My Pregnancy Journey with Cervical Insufficiency -Part 1

My first pregnancy was back in 2010. I was 27 year old, had just got married a few months prior, and was working as an Anaesthesia resident medical doctor in a government hospital here in Johor, Malaysia. I remembered I had a slight per vaginal bleed at 16 weeks pregnant, got a few days to be off work and continued on working as usual. I had a bad case of hyperemesis gravidarum ( intractable vomiting during pregnancy) during my first trimester, but it had disappeared like magic by my 12th week of pregnancy.

All was good then, I’d never missed my antenatal follow ups, scans were normal and up to date. We were happy, expecting the pregnancy to progress smoothly. My work, at that time, was mainly in the operation theatre, running cases, also covering pain clinics and epidural in labour. Being a doctor, I was definitely active at work, not letting my pregnancy to be in the way. Little did I know, Allah had a different plan for me.

I was on call on that day. It was midnight, and I was sitting in the oncall room having just finished a case in the operation theatre. I was informed that an intraabdominal injury case was on the way to our operation theatre from the emergency department requiring an urgent laparotomy. I got up to get my theatre and team ready, when suddenly my water broke!!At 20 weeks pregnancy. A gush of fluid came out but I wasn’t in pain. Yet.

I rushed to the Labour assessment room, which coincidentally happened to be in the same floor as my operation theatre. I had a fellow colleague to check on me, and was told my cervix was 3cm dilated, and the baby I was carrying had very slow heart rate. My heart. Just. Sank. That meant I was literally on the verge of having a miscarriage, and being completely aware of it. I started to have abdominal cramps and it was painful. My husband was outstation for work and my parents was out of town too. The hospital called my husband up and he rushed back home that night.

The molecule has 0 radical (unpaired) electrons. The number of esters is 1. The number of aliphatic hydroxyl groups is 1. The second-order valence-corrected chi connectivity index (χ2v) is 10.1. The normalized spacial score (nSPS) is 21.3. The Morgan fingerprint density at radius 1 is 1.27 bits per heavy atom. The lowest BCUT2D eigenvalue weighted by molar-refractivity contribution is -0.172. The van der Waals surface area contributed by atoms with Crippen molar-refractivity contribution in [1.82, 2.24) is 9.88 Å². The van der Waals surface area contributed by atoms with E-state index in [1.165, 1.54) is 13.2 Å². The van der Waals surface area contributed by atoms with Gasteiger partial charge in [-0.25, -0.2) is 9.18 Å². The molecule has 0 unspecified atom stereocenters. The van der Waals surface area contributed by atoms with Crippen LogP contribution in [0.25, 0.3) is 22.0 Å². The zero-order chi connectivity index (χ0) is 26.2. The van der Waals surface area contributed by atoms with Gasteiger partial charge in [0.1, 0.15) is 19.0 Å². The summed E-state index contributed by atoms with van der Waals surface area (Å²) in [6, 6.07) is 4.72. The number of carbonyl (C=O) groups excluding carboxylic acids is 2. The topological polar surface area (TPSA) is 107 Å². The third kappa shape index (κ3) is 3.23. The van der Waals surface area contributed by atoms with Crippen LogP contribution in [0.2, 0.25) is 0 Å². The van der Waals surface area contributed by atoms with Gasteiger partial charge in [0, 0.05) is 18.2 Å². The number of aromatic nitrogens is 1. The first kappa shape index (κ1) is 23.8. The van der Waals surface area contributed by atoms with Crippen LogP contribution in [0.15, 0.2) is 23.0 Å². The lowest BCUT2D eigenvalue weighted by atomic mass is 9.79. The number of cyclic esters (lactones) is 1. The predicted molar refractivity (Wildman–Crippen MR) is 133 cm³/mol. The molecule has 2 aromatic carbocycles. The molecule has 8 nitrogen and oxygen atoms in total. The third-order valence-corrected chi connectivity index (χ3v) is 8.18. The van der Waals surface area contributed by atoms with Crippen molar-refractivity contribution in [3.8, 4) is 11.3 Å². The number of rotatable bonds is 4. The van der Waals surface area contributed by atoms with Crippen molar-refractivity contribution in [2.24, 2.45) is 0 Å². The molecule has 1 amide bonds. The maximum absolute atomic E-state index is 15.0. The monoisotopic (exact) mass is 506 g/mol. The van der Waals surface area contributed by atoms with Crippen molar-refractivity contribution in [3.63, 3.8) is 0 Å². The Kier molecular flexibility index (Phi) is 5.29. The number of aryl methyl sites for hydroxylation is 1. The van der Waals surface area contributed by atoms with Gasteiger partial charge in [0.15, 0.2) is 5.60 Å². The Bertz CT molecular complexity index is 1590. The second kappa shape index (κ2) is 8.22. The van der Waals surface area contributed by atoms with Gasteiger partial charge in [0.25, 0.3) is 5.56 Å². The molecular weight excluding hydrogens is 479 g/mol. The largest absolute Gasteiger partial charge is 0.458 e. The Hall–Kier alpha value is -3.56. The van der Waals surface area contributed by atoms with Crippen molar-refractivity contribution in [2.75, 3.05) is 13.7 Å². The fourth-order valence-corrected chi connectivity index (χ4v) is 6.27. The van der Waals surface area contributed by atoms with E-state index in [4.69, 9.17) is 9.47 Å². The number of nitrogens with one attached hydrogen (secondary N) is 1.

I was scared and worried of what was going to happen. Near- panic even. They did a repeat scan on me the very next day and the baby was gone. No more fetal heart was seen on the ultrasound. I ‘delivered’ later that day in the labour room with intravenous pitocin (induced labour). To make matters worse, as the umbilical cord was too thin, it had broke mid way while trying to get my placenta out. They couldn’t get it out manually, so I had to be pushed urgently to the operation theatre for removal under general anaesthesia, or else I would have bleed profusely. How irony that was.

I was discharged the next day and was given 1 week MC (off work). No follow up was given to me, just advised to come back if anything. It was a very traumatizing experience; being pregnant, delivered, but had to go home without a baby to nurse was just too much to take on. I took my time to heal, and allowed myself to slowly get better, physically and emotionally.

Second trimester miscarriage is NOT NORMAL. Second trimester is between 13th to 27th week of pregnancy, and it is quite rare to have miscarriage this late in pregnancy, about 2-3% of all pregnancies. I don’t wish for anybody to have to go through this, but if you ever do, it warrants further investigations. Please get yourself checked post miscarriage, to try to determine the cause of it, and to let go. The answer may not be easy, or you may not even find the cause. To know deep in your heart that no one is at fault, including you, is crucial. Healing will be a long journey and it can be painful at times but you will definitely get there. Be strong.

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